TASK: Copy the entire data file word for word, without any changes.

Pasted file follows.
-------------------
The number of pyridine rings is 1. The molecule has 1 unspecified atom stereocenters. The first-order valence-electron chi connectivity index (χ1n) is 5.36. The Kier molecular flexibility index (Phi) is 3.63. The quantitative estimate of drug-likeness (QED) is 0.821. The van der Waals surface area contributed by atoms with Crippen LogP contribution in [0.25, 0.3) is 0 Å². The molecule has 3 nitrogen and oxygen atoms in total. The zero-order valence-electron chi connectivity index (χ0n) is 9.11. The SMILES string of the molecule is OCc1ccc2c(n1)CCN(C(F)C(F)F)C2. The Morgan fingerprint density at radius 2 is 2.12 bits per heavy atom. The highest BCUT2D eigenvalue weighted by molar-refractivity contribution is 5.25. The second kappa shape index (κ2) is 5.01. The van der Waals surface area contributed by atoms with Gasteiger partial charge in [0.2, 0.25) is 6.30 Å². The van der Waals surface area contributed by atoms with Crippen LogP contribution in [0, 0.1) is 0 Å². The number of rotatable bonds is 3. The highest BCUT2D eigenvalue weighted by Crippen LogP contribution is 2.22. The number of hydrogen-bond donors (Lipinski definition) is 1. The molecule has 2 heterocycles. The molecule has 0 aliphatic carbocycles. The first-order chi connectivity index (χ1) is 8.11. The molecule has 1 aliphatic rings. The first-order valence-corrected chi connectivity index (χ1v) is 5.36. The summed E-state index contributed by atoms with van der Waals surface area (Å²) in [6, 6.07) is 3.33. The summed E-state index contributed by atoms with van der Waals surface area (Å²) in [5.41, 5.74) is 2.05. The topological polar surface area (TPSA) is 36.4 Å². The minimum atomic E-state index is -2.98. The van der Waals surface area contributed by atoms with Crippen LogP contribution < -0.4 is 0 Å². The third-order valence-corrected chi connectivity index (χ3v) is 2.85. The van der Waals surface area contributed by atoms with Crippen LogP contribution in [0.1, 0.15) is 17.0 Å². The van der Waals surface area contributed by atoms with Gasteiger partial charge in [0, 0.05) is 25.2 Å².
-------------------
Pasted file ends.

The number of pyridine rings is 1. The molecule has 1 unspecified atom stereocenters. The first-order valence-electron chi connectivity index (χ1n) is 5.36. The Kier molecular flexibility index (Phi) is 3.63. The quantitative estimate of drug-likeness (QED) is 0.821. The van der Waals surface area contributed by atoms with Crippen LogP contribution in [0.25, 0.3) is 0 Å². The molecule has 3 nitrogen and oxygen atoms in total. The zero-order valence-electron chi connectivity index (χ0n) is 9.11. The SMILES string of the molecule is OCc1ccc2c(n1)CCN(C(F)C(F)F)C2. The Morgan fingerprint density at radius 2 is 2.12 bits per heavy atom. The highest BCUT2D eigenvalue weighted by molar-refractivity contribution is 5.25. The second kappa shape index (κ2) is 5.01. The van der Waals surface area contributed by atoms with Gasteiger partial charge in [0.2, 0.25) is 6.30 Å². The van der Waals surface area contributed by atoms with Crippen LogP contribution in [0, 0.1) is 0 Å². The number of rotatable bonds is 3. The highest BCUT2D eigenvalue weighted by Crippen LogP contribution is 2.22. The number of hydrogen-bond donors (Lipinski definition) is 1. The molecule has 2 heterocycles. The molecule has 0 aliphatic carbocycles. The first-order chi connectivity index (χ1) is 8.11. The molecule has 1 aliphatic rings. The first-order valence-corrected chi connectivity index (χ1v) is 5.36. The summed E-state index contributed by atoms with van der Waals surface area (Å²) in [6, 6.07) is 3.33. The summed E-state index contributed by atoms with van der Waals surface area (Å²) in [5.41, 5.74) is 2.05. The topological polar surface area (TPSA) is 36.4 Å². The minimum atomic E-state index is -2.98. The van der Waals surface area contributed by atoms with Crippen LogP contribution < -0.4 is 0 Å². The third-order valence-corrected chi connectivity index (χ3v) is 2.85. The van der Waals surface area contributed by atoms with Crippen LogP contribution in [0.1, 0.15) is 17.0 Å². The van der Waals surface area contributed by atoms with Gasteiger partial charge in [0, 0.05) is 25.2 Å².